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Your Can't-Miss Games list for the college football season
(COLLEGE FOOTBALL PREVIEW, Aug. 12) missed big-time! I read and
reread the list several times--wait, let me check again...nope,
not there--telling myself that sports' greatest rivalry had to be
included. Amazingly, the Nov. 30 Florida versus Florida State
game not only did not receive top ranking but also was nowhere to
BRENT J. MECHLER II, Margate, Fla.
In your appraisal of Chris Simms's Heisman prospects, you quote
his detractors as saying he's "all legacy, no substance." Then
you add, "Hey, it worked for Dubya." I read SI for the sports. If
I want political commentary, I'll read TIME.
JOE MARZIOTTI, Sugar Land, Texas
Wow, I never thought I'd see the day when Nebraska was behind
Washington State and Oregon in a preseason ranking. I love it!
TAYLOR PICKETT, Tualatin, Ore.
September 1, 2002
To this taxpayer, your feature on luxury services for football
players at publicly funded colleges (Welcome to the Big Time,
Aug. 12) was truly disgusting. Arizona State has a new
16,000-square foot weightlifting center, while the school's
overall budget is being cut by 2.5% and the students who are
there for an education face a 3.9% tuition increase (for
residents, 7.25% for nonresidents). The budget of Michigan State
has been frozen while tuition is rising as much as 8.5%, but I'm
sure students are happy to know that the school's football
players have their own treatment center featuring a $75,000
therapy pool. How many needy students won't get financial aid
while the players lounge in their palaces?
MIKE HANLON, Batavia, Ill.
ASU could pay for a lot of nonrevenue sports with the cost of its
weight room. Perhaps if Vandy football players didn't dine on
lobster linguini the school could afford to have a wrestling
team. Instead of trying to overturn Title IX, maybe Speaker of
the House Denny Hastert and other wrestling coaches should try to
address the real problem--out-of-control football programs.
LINAS NORUSIS, Homer Glen, Ill.
I almost got sick when I saw the spread on the Vanderbilt
football team's training table. That image contrasts sharply with
my memories of making canned spaghetti on a hot plate in my dorm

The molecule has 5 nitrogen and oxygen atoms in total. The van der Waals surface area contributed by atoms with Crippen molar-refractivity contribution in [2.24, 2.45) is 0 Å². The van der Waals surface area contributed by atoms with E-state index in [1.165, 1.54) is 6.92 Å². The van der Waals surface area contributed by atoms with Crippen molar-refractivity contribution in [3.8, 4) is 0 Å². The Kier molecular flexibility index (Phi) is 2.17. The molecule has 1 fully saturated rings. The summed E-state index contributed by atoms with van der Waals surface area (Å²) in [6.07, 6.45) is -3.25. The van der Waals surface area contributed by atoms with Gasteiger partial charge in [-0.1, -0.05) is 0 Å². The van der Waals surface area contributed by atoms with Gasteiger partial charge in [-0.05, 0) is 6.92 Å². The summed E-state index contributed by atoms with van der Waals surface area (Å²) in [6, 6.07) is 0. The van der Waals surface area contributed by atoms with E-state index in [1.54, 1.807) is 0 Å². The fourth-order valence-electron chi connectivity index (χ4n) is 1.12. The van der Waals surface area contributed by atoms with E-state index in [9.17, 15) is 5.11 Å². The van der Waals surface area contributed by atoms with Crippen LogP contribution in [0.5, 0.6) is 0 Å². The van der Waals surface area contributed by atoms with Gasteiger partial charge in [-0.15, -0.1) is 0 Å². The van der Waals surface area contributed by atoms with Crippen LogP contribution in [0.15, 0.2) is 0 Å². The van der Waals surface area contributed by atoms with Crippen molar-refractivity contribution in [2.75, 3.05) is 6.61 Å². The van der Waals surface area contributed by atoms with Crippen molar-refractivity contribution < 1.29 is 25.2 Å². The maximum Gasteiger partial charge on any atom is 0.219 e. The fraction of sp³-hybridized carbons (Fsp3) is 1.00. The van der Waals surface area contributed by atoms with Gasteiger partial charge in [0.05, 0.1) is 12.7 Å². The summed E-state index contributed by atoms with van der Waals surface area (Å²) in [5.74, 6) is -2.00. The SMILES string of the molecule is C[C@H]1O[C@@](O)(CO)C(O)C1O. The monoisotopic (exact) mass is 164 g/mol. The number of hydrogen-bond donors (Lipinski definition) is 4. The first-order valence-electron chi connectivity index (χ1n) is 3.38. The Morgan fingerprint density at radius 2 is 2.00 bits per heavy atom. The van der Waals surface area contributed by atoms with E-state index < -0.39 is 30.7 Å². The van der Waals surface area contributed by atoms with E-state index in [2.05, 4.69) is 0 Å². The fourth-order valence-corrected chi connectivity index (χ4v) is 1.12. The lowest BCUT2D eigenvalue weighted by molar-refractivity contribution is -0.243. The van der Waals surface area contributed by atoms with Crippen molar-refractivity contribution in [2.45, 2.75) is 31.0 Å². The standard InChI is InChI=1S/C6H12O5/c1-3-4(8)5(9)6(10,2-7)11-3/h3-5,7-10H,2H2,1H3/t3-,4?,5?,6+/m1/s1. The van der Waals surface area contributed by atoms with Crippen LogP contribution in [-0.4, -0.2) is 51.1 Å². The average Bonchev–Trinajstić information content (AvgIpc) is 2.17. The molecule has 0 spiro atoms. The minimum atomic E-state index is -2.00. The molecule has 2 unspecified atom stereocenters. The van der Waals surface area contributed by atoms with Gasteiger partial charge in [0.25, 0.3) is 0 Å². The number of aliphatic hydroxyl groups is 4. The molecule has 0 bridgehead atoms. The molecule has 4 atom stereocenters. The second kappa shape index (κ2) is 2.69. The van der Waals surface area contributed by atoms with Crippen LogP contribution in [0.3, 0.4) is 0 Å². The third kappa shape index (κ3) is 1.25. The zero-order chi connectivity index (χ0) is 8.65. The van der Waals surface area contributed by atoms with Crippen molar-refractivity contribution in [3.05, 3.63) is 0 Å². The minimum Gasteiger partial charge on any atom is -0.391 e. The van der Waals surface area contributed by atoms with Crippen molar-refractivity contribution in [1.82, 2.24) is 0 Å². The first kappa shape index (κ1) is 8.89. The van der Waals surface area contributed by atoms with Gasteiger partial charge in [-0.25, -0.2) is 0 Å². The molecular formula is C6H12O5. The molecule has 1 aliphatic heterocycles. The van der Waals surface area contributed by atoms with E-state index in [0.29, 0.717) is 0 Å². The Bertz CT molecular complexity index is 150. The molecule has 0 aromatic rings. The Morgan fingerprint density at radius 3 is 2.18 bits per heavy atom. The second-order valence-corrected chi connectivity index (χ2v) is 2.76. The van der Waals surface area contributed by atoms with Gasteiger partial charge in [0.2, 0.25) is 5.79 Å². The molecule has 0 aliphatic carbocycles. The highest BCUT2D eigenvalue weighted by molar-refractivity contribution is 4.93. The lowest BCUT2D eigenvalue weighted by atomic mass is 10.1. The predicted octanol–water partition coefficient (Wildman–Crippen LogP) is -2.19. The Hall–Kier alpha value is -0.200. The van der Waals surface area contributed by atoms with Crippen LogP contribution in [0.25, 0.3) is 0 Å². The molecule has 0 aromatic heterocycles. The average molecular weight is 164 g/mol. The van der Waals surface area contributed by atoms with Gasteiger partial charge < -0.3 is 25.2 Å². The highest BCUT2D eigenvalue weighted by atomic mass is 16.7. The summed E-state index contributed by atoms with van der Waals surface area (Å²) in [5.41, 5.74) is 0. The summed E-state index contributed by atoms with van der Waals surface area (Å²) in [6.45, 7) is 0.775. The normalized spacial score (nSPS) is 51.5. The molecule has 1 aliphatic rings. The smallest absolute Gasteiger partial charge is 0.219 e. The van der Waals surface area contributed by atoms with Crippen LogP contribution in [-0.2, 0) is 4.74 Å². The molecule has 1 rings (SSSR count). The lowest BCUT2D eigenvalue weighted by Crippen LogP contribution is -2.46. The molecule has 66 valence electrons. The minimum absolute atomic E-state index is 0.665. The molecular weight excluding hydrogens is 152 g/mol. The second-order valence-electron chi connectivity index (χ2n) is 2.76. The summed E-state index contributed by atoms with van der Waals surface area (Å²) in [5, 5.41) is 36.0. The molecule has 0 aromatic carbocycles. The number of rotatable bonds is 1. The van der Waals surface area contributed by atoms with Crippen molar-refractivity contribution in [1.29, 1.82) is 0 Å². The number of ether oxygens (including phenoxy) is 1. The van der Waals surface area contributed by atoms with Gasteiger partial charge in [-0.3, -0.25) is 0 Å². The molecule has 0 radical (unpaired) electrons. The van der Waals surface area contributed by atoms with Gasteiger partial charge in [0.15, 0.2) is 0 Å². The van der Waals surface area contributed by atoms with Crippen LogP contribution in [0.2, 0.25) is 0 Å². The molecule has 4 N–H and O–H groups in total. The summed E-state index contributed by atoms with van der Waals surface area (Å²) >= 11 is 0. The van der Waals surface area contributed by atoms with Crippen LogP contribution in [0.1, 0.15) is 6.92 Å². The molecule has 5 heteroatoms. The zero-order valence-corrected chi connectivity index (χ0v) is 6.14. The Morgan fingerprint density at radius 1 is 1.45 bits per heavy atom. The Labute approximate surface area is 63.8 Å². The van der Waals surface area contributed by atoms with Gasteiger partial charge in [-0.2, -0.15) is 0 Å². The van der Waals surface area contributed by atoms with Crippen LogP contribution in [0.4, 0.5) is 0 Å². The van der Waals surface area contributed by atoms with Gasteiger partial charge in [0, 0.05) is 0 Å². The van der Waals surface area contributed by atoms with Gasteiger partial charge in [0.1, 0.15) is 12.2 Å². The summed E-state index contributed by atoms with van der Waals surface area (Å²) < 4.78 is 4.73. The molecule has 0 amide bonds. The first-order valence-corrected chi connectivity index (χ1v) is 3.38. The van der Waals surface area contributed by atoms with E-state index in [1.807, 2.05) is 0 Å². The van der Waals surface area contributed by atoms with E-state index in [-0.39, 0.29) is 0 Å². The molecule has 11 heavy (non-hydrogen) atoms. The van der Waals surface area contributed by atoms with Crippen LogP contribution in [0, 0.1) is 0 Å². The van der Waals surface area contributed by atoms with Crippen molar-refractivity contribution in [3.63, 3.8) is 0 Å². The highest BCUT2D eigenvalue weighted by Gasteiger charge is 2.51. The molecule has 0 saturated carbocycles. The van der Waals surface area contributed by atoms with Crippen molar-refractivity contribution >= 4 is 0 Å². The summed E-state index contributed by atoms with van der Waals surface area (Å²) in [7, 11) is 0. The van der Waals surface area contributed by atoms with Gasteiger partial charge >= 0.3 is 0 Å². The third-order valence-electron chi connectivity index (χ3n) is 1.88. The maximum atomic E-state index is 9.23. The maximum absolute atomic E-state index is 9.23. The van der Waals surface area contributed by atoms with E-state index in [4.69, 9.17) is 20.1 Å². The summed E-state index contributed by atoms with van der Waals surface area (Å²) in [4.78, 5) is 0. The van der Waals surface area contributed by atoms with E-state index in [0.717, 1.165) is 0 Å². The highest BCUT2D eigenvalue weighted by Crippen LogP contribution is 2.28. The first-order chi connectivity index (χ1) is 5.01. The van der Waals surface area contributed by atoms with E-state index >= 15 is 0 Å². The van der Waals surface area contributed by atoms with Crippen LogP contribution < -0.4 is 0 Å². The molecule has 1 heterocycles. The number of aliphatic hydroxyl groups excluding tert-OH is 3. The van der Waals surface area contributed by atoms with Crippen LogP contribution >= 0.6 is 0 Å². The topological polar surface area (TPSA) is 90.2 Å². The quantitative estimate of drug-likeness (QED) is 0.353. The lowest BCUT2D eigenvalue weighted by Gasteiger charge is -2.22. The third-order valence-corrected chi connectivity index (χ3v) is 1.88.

room. The training-table photograph and the other two pictures of
college football's "ultimate facilities" illustrate the widening
gap between coddled "student-athletes" and regular students.
DAVID R. WILKES, Atlanta
I'm sure that my father's and husband's lifelong dream would be
to run onto the field at LSU's Tiger Stadium (The Best Years of
His Life, Aug. 12). Thank you, John Ed Bradley, for giving me an
insight into how lonely and beautiful that dream could be.
KELLI LACOUR, Ventress, La.
If I had seen John Ed Bradley play football for LSU, would I
remember him? Probably not. After all, he was a center, which is
not exactly a glamour position. But I don't think I will ever
forget the story he told of how hard it is to leave behind the
game he loved so much.
BOB BOEKER, Sherman, Texas
I grew up an LSU fan in New Orleans and listened to Tigers games
on the radio every Saturday. I vividly remember Billy Cannon's
run and the heartbreaking loss to USC. Bradley's article was
touching and taught us that when people mean a great deal to us,
we should let them know.
BOB CISNEROS, Auburn, Ala.
Wheels of Justice
Rick Reilly's Color Scheme (THE LIFE OF REILLY, Aug. 12)
reinforces two things. First, by repeatedly pulling over black
athletes in nice cars, certain, not all, law enforcement officers
continue to practice some form of racial profiling. Second, by
driving his Hummer with expired tags, no driver's license and no
proof of insurance, Ricky Williams continues to use his head only
as a blunt instrument.
LARRY WARRENFELTZ, Pensacola, Fla.
Rick Reilly rightly brings attention to the Driving While Black
phenomenon. We must remember, however, that DWB does not only
affect wealthy athletes. This form of discrimination affects all
black Americans--and members of other minority
groups--regardless of profession, income, type of automobile or
even the area in which they are driving. It is shameful in the
21st century for Americans to be subjected to this type of
humiliation. It's not just athletes who are angry.
CHARLES M. MOORE, Cambridge, Mass.
Rick Reilly is a funny guy--sometimes unintentionally. In Color
Scheme he calls on two rather dubious drivers to support his
theory. Ricky Williams says he has been hassled by police. This
is the same Ricky who was clocked at 126 mph on I-10 a few